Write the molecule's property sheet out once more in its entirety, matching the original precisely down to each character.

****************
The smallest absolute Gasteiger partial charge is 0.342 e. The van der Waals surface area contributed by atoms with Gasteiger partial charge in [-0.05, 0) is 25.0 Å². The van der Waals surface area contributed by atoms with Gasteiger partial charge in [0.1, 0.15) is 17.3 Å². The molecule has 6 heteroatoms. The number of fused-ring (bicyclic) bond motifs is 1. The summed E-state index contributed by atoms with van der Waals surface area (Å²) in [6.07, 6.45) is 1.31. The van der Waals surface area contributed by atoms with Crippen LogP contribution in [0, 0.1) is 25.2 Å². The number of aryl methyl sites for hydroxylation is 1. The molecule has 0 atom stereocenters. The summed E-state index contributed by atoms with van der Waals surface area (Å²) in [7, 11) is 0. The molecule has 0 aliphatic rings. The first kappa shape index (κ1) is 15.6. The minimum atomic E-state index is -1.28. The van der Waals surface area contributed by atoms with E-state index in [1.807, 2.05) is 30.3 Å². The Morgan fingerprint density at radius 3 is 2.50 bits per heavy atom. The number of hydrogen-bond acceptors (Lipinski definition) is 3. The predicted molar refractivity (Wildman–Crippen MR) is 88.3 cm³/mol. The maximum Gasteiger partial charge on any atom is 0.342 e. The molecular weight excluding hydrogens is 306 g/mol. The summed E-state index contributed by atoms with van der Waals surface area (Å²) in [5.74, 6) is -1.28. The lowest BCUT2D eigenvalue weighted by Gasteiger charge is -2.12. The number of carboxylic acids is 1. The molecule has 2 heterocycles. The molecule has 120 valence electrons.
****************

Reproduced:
The smallest absolute Gasteiger partial charge is 0.342 e. The van der Waals surface area contributed by atoms with Gasteiger partial charge in [-0.05, 0) is 25.0 Å². The van der Waals surface area contributed by atoms with Gasteiger partial charge in [0.1, 0.15) is 17.3 Å². The molecule has 6 heteroatoms. The number of fused-ring (bicyclic) bond motifs is 1. The summed E-state index contributed by atoms with van der Waals surface area (Å²) in [6.07, 6.45) is 1.31. The van der Waals surface area contributed by atoms with Crippen LogP contribution in [0, 0.1) is 25.2 Å². The number of aryl methyl sites for hydroxylation is 1. The molecule has 0 atom stereocenters. The summed E-state index contributed by atoms with van der Waals surface area (Å²) in [7, 11) is 0. The molecule has 0 aliphatic rings. The first kappa shape index (κ1) is 15.6. The minimum atomic E-state index is -1.28. The van der Waals surface area contributed by atoms with E-state index in [1.807, 2.05) is 30.3 Å². The Morgan fingerprint density at radius 3 is 2.50 bits per heavy atom. The number of hydrogen-bond acceptors (Lipinski definition) is 3. The predicted molar refractivity (Wildman–Crippen MR) is 88.3 cm³/mol. The maximum Gasteiger partial charge on any atom is 0.342 e. The molecular weight excluding hydrogens is 306 g/mol. The summed E-state index contributed by atoms with van der Waals surface area (Å²) in [5.74, 6) is -1.28. The lowest BCUT2D eigenvalue weighted by Gasteiger charge is -2.12. The number of carboxylic acids is 1. The molecule has 2 heterocycles. The molecule has 120 valence electrons.